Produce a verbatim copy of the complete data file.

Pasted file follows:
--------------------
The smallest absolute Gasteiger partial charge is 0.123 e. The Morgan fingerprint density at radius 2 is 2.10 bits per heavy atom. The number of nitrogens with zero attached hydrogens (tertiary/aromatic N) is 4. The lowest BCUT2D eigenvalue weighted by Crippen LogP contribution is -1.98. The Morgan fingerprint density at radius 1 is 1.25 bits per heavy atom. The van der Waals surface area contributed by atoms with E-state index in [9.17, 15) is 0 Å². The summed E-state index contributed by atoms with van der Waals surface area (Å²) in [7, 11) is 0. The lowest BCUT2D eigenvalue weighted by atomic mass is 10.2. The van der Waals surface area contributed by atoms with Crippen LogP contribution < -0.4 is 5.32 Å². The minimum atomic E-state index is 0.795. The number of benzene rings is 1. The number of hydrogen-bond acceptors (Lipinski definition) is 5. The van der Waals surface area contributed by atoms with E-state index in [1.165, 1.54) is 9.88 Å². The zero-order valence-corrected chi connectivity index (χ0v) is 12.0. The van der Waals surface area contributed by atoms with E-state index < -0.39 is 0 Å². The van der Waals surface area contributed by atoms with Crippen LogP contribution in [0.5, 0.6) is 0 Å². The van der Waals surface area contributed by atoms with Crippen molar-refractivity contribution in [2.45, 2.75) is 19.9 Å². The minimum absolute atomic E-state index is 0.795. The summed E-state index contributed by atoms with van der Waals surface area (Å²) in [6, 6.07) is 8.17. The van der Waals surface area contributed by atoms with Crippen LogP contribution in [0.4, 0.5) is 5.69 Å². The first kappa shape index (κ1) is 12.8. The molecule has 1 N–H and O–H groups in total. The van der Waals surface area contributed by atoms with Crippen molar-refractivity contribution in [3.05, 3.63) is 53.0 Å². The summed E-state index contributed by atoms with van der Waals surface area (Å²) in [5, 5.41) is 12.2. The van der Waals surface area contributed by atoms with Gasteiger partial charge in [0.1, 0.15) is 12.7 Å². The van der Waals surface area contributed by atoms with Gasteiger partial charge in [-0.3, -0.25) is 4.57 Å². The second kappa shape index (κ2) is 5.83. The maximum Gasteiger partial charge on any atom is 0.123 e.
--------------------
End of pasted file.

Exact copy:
The smallest absolute Gasteiger partial charge is 0.123 e. The Morgan fingerprint density at radius 2 is 2.10 bits per heavy atom. The number of nitrogens with zero attached hydrogens (tertiary/aromatic N) is 4. The lowest BCUT2D eigenvalue weighted by Crippen LogP contribution is -1.98. The Morgan fingerprint density at radius 1 is 1.25 bits per heavy atom. The van der Waals surface area contributed by atoms with E-state index in [9.17, 15) is 0 Å². The summed E-state index contributed by atoms with van der Waals surface area (Å²) in [7, 11) is 0. The lowest BCUT2D eigenvalue weighted by atomic mass is 10.2. The van der Waals surface area contributed by atoms with Crippen LogP contribution < -0.4 is 5.32 Å². The minimum atomic E-state index is 0.795. The number of benzene rings is 1. The number of hydrogen-bond acceptors (Lipinski definition) is 5. The van der Waals surface area contributed by atoms with E-state index in [1.165, 1.54) is 9.88 Å². The zero-order valence-corrected chi connectivity index (χ0v) is 12.0. The van der Waals surface area contributed by atoms with E-state index < -0.39 is 0 Å². The van der Waals surface area contributed by atoms with Crippen LogP contribution in [0.5, 0.6) is 0 Å². The van der Waals surface area contributed by atoms with Crippen molar-refractivity contribution in [2.45, 2.75) is 19.9 Å². The minimum absolute atomic E-state index is 0.795. The summed E-state index contributed by atoms with van der Waals surface area (Å²) in [6, 6.07) is 8.17. The van der Waals surface area contributed by atoms with Crippen LogP contribution in [0.4, 0.5) is 5.69 Å². The first kappa shape index (κ1) is 12.8. The molecule has 1 N–H and O–H groups in total. The van der Waals surface area contributed by atoms with Crippen molar-refractivity contribution in [3.05, 3.63) is 53.0 Å². The summed E-state index contributed by atoms with van der Waals surface area (Å²) in [5, 5.41) is 12.2. The van der Waals surface area contributed by atoms with Gasteiger partial charge in [0.1, 0.15) is 12.7 Å². The van der Waals surface area contributed by atoms with Gasteiger partial charge in [-0.3, -0.25) is 4.57 Å². The second kappa shape index (κ2) is 5.83. The maximum Gasteiger partial charge on any atom is 0.123 e.